As a drug class, DPP-IV Inhibitors are widely used clinically because of their low risk of hypoglycemia, once daily dosing, pharmacological effects such as weight neutral and preservation of beta cell mass [6], However, in spite of their beneficial effects, they have limitations: high cost of therapy and unacceptable adverse effects such as pancreatitis, pancreatic cancer, angioedema and thyroid cancer. In this scenario, it would be desirable to identify novel DPP-IV Inhibitors from alternative sources, that share the beneficial effects of the available synthetic DPP-IV Inhibitors and at the same time are cost effective. In this light, the DPP-IV Inhibitors obtained from natural source may be an alternative that needs to be explored, considering the rich biodiversity India is bestowed with. With these point in view, the present study was designed.

Asian countries such as India and China are already known for their contributions toward the usage of plant medicine in preventing and treating various diseases [7], Mangiferin, a major phytochemical in Mangifera indica has been reported to possess DPP-IV inhibitory activity. It belongs to family Anacardiaceae Mangiferin. Being a glucosylxanthone, it possesses strong antioxidant, anti-lipid peroxidation, immunomodulation, anti-diabetic cardiotonic, hypotensive, wound healing, anti-hyperlipidemic, anti-atherogenic and anti-degenerative properties [8], Mangiferin showed significant antihyperlipidemic and antiatherogenic activities as evidenced by significant alteration of lipid profile level and diminution of atherogenic index in diabetic rats [9], Although several benefits of Mangiferin have been reported by multiple pathways, there is no experimental evidence presently available in literature with regard to its DPP-IV inhibitory activity.

Berberine, an isoquinoline alkaloids originally isolated from the root of Berberis aristata belongs to family Berberidaceae. It has shown a wide array of pharmacological activities including antimicrobial, antitumor, anti-inflammation and antidiabetic activity [10], in 1988, the hypoglycemic effect of Berberine was found when Berberine was used to treat diarrhoea in diabetic patients in China. Since then, Berberine has been used as an anti-hyperglycemic agent also in a recent single-blind clinical observation, the study showed that Berberine supplementation was beneficial in correcting lipid metabolism disorders and reducing cardiovascular risk factors. Berberine has been reported in the several literatures to have beneficial effects in human type II diabetes. Experimentally, Berberine was found to inhibit human recombinant DPP-IV in vitro. The findings suggest that DPP-IV inhibition is, at least, one of the mechanisms that explain the anti-hyperglycemic activity of Berberine [11].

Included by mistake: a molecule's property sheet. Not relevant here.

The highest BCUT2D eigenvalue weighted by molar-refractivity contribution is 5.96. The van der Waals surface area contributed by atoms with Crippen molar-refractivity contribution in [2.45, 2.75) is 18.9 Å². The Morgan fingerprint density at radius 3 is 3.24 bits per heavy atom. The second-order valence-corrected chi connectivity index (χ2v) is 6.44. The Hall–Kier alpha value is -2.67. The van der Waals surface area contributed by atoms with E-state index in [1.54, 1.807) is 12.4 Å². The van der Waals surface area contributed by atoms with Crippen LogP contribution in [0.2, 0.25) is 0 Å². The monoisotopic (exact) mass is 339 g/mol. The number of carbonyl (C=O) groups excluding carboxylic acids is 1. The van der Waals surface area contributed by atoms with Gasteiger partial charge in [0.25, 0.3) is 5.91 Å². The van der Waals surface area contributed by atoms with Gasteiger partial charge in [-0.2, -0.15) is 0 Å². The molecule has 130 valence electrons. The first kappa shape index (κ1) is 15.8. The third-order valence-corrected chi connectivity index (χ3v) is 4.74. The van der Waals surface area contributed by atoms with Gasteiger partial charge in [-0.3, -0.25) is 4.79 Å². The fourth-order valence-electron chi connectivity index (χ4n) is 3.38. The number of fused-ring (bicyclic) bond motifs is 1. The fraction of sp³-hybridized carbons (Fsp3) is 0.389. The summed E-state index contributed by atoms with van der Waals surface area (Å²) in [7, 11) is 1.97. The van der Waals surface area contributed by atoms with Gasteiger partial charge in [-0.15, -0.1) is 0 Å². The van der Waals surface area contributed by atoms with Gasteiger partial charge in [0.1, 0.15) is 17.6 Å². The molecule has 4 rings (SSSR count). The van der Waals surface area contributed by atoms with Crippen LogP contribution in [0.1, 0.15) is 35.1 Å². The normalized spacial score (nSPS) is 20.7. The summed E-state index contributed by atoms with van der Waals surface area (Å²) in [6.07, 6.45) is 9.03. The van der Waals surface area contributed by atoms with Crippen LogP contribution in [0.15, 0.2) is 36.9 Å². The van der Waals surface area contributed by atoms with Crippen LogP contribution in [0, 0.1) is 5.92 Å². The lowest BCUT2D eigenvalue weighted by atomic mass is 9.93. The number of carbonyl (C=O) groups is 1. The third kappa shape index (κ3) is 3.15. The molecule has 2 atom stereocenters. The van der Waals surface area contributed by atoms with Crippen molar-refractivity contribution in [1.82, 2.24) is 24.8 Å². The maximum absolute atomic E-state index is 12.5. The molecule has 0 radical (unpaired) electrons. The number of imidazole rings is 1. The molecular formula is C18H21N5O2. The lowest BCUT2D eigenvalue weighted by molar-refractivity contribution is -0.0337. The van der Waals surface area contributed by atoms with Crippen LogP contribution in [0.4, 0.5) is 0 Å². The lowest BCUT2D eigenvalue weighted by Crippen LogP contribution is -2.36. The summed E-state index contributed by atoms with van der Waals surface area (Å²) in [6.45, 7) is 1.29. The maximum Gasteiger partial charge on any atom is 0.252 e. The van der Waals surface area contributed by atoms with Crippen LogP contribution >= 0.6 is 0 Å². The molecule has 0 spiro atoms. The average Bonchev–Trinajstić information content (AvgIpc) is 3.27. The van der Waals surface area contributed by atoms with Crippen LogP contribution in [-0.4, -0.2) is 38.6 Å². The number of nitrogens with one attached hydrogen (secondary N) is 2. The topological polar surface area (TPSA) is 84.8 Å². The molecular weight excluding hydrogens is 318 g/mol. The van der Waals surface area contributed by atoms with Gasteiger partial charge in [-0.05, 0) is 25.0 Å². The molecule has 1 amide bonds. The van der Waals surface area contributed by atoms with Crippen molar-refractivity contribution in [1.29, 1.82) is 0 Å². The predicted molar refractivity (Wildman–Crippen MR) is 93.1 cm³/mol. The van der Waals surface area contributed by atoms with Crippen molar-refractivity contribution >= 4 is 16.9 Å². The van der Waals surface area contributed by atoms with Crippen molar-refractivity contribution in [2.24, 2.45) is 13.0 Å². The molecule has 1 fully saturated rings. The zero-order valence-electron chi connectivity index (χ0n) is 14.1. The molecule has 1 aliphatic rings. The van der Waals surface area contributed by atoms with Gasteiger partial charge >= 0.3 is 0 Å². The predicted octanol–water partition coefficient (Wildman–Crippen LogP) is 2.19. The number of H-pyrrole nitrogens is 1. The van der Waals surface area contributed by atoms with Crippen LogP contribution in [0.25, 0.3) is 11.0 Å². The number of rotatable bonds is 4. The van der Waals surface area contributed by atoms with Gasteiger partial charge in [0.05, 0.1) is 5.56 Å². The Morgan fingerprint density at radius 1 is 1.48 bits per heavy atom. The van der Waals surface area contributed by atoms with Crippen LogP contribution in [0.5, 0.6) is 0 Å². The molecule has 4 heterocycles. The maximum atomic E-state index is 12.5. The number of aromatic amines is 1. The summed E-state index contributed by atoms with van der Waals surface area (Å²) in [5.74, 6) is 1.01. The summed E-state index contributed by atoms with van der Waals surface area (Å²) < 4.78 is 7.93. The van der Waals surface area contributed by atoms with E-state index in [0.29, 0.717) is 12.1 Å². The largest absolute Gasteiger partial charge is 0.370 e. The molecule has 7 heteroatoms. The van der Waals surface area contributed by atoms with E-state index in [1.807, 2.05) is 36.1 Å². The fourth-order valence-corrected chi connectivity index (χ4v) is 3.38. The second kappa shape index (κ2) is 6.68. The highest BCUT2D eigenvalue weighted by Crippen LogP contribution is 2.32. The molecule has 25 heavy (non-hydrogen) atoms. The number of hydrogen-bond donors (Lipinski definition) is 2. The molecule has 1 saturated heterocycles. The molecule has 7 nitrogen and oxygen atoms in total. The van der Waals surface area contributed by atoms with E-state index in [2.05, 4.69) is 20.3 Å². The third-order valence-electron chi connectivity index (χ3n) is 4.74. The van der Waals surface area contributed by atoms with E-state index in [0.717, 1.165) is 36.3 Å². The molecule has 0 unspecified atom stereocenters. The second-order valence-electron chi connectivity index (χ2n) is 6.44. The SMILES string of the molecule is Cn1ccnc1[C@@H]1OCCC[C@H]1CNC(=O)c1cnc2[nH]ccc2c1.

The DPP-IV Inhibitory activities of Berberine and Mangiferin were reported from the laboratory [12]. The results of in vitro and in vivo studies in the experimental model of diabetes co-existing with metabolic syndrome confirmed the DPP-IV Inhibitory activity of Berberine and Mangiferin. Serum DPP-IV levels were measured and was found to directly correlate to the antidiabetic efficacy of Berberine and Mangiferin in experimental rats [13], to further elucidate the binding sites and affinity of Mangiferin and Berberine for DPP-IV enzyme in silico docking studies were designed. Computational in silico studies were used to confirm the DPP-IV Inhibitory activity of Berberine and Mangiferin and identify the sites as well as amino acid residues on DPP-IV enzyme to which these natural DPP-IV Inhibitors binds.

Materials and Methods